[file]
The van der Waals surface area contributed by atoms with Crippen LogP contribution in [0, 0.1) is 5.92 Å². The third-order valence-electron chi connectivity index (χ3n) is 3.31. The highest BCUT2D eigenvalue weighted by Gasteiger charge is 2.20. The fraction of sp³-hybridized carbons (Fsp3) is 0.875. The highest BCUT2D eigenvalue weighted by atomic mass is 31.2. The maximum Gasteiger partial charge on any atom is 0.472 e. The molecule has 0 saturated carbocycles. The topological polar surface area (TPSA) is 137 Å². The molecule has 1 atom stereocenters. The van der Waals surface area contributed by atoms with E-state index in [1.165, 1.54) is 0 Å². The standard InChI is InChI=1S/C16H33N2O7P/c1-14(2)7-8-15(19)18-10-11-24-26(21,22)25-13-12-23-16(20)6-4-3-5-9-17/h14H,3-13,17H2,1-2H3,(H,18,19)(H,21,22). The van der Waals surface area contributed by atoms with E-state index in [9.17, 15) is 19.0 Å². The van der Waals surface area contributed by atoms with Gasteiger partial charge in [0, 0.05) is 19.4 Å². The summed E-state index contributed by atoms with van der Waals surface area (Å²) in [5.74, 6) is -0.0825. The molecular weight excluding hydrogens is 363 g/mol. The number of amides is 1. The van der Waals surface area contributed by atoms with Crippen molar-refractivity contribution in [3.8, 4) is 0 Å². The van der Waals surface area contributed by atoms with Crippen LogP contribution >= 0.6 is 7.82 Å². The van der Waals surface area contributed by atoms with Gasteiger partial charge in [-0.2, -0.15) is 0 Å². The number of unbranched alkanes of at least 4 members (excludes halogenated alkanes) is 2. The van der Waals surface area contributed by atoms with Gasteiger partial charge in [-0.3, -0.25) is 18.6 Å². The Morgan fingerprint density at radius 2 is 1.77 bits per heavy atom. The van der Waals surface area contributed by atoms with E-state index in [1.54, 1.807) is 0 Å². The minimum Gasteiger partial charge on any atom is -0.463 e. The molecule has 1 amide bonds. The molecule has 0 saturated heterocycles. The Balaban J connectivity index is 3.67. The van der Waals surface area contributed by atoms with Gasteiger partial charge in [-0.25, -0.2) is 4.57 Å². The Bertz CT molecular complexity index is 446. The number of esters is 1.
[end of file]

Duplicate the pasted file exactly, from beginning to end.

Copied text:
The van der Waals surface area contributed by atoms with Crippen LogP contribution in [0, 0.1) is 5.92 Å². The third-order valence-electron chi connectivity index (χ3n) is 3.31. The highest BCUT2D eigenvalue weighted by Gasteiger charge is 2.20. The fraction of sp³-hybridized carbons (Fsp3) is 0.875. The highest BCUT2D eigenvalue weighted by atomic mass is 31.2. The maximum Gasteiger partial charge on any atom is 0.472 e. The molecule has 0 saturated carbocycles. The topological polar surface area (TPSA) is 137 Å². The molecule has 1 atom stereocenters. The van der Waals surface area contributed by atoms with E-state index in [1.165, 1.54) is 0 Å². The standard InChI is InChI=1S/C16H33N2O7P/c1-14(2)7-8-15(19)18-10-11-24-26(21,22)25-13-12-23-16(20)6-4-3-5-9-17/h14H,3-13,17H2,1-2H3,(H,18,19)(H,21,22). The van der Waals surface area contributed by atoms with E-state index in [9.17, 15) is 19.0 Å². The van der Waals surface area contributed by atoms with Gasteiger partial charge in [0, 0.05) is 19.4 Å². The summed E-state index contributed by atoms with van der Waals surface area (Å²) in [5.74, 6) is -0.0825. The molecular weight excluding hydrogens is 363 g/mol. The number of amides is 1. The van der Waals surface area contributed by atoms with Crippen molar-refractivity contribution in [3.8, 4) is 0 Å². The van der Waals surface area contributed by atoms with Crippen LogP contribution >= 0.6 is 7.82 Å². The van der Waals surface area contributed by atoms with Gasteiger partial charge in [-0.2, -0.15) is 0 Å². The number of unbranched alkanes of at least 4 members (excludes halogenated alkanes) is 2. The van der Waals surface area contributed by atoms with Gasteiger partial charge in [-0.3, -0.25) is 18.6 Å². The Morgan fingerprint density at radius 2 is 1.77 bits per heavy atom. The van der Waals surface area contributed by atoms with E-state index in [1.54, 1.807) is 0 Å². The minimum Gasteiger partial charge on any atom is -0.463 e. The molecule has 1 amide bonds. The molecule has 0 saturated heterocycles. The Balaban J connectivity index is 3.67. The van der Waals surface area contributed by atoms with Gasteiger partial charge in [-0.25, -0.2) is 4.57 Å². The Bertz CT molecular complexity index is 446. The number of esters is 1.